There is now substantial interest in developing high-throughput molecular pathology techniques. Molecular pathology will be an essential early step in the conversion of novel genomic discoveries to future diagnostic and therapeutic tools. However, using conventional techniques, the evaluation of dozens or hundreds of newly detected candidate markers in tissues can take months or years and would be expensive. Moreover, the analysis of multiple markers from consecutive sections of tumors can rapidly lead to the loss of precious tissue materials. The number of sections that can be cut from a tumor block for in situ analyses limits the number of evaluable biomarkers to ≈200–300. Therefore, there is an urgent need to improve the speed and cost-effectiveness of molecular pathology research as well as to ensure that tissues are preserved for future uses.
TISSUE MICROARRAYS (TMAS)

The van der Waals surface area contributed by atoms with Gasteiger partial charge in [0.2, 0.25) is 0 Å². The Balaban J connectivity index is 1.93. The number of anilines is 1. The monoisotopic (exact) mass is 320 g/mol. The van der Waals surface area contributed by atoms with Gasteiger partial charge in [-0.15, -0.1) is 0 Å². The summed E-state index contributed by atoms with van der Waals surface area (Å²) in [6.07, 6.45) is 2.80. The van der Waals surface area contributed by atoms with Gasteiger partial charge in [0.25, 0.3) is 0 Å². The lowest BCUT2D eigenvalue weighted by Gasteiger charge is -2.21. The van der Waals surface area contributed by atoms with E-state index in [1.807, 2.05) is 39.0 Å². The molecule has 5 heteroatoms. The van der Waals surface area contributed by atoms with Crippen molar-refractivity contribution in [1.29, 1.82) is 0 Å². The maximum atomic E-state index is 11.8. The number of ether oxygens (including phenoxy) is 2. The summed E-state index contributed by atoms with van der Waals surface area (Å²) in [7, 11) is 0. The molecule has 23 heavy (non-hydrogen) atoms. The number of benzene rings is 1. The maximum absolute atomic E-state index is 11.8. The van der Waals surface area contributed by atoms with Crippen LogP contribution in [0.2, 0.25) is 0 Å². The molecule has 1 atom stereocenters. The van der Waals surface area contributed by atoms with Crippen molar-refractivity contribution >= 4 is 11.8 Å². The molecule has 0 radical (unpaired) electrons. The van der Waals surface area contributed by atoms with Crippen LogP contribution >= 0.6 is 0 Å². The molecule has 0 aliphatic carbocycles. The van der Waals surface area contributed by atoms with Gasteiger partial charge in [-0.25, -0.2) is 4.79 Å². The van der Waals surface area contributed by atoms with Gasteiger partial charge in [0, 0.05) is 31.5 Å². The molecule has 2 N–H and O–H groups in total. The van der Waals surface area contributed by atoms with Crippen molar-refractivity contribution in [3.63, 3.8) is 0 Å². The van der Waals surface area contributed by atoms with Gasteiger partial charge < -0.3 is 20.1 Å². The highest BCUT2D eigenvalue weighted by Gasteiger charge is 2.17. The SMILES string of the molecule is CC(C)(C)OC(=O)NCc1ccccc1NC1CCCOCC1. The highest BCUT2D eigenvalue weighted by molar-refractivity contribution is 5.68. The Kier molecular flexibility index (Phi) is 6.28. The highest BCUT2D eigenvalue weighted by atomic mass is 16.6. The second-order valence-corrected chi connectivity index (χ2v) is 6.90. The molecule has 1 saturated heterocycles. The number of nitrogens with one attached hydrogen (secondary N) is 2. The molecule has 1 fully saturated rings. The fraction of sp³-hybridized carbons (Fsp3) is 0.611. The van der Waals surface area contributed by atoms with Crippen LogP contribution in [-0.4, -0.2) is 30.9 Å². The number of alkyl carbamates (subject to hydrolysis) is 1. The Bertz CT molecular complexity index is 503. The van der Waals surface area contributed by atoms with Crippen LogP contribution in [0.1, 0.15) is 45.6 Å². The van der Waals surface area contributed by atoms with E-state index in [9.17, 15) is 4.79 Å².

Our recently developed TMA technology has the potential to significantly accelerate in situ studies of tissue specimens, to explore associations between molecular changes and clinico-pathologic information and to ensure preservation of unique and precious research materials.3 In this technology, tiny tissue cylinders are acquired from hundreds of different primary tumor blocks and arrayed into a single “recipient” paraffin block at high density (Fig. 1). Sections from such tissue microarray blocks can then be used for simultaneous in situ analyses of up to 1,000 tissue specimens either at the DNA, RNA or protein level. The concept of bringing multiple tissue specimens into a single slide was introduced in the form of a multi-tissue or “sausage” block technique more than 10 years ago.4 The TMA technology uses a different sampling strategy and provides a higher level of sophistication by using small, regularly sized and shaped specimen cores that are arrayed with a precision instrument at a high density. Precise x-y positioning of the specimens provides a basis for automation of array construction, as well as automated image acquisition and storage.